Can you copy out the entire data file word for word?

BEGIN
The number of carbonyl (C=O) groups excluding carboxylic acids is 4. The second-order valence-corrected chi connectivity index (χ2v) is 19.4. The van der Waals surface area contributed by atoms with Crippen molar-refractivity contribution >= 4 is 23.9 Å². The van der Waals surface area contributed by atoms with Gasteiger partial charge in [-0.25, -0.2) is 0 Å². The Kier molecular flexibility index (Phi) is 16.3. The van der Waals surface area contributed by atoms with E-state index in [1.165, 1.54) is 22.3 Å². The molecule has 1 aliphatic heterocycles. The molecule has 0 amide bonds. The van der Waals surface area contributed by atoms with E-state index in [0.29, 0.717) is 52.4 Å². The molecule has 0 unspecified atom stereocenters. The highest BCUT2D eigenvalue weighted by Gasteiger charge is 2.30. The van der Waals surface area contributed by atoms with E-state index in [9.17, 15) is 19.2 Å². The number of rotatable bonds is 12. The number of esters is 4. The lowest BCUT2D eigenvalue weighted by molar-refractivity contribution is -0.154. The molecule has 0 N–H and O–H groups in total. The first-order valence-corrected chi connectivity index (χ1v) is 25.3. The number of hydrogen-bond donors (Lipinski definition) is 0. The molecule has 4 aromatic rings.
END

The number of carbonyl (C=O) groups excluding carboxylic acids is 4. The second-order valence-corrected chi connectivity index (χ2v) is 19.4. The van der Waals surface area contributed by atoms with Crippen molar-refractivity contribution >= 4 is 23.9 Å². The van der Waals surface area contributed by atoms with Gasteiger partial charge in [-0.25, -0.2) is 0 Å². The Kier molecular flexibility index (Phi) is 16.3. The van der Waals surface area contributed by atoms with E-state index in [1.165, 1.54) is 22.3 Å². The molecule has 1 aliphatic heterocycles. The molecule has 0 amide bonds. The van der Waals surface area contributed by atoms with E-state index in [0.29, 0.717) is 52.4 Å². The molecule has 0 unspecified atom stereocenters. The highest BCUT2D eigenvalue weighted by Gasteiger charge is 2.30. The van der Waals surface area contributed by atoms with E-state index in [9.17, 15) is 19.2 Å². The number of rotatable bonds is 12. The number of esters is 4. The lowest BCUT2D eigenvalue weighted by molar-refractivity contribution is -0.154. The molecule has 0 N–H and O–H groups in total. The first-order valence-corrected chi connectivity index (χ1v) is 25.3. The number of hydrogen-bond donors (Lipinski definition) is 0. The molecule has 4 aromatic rings.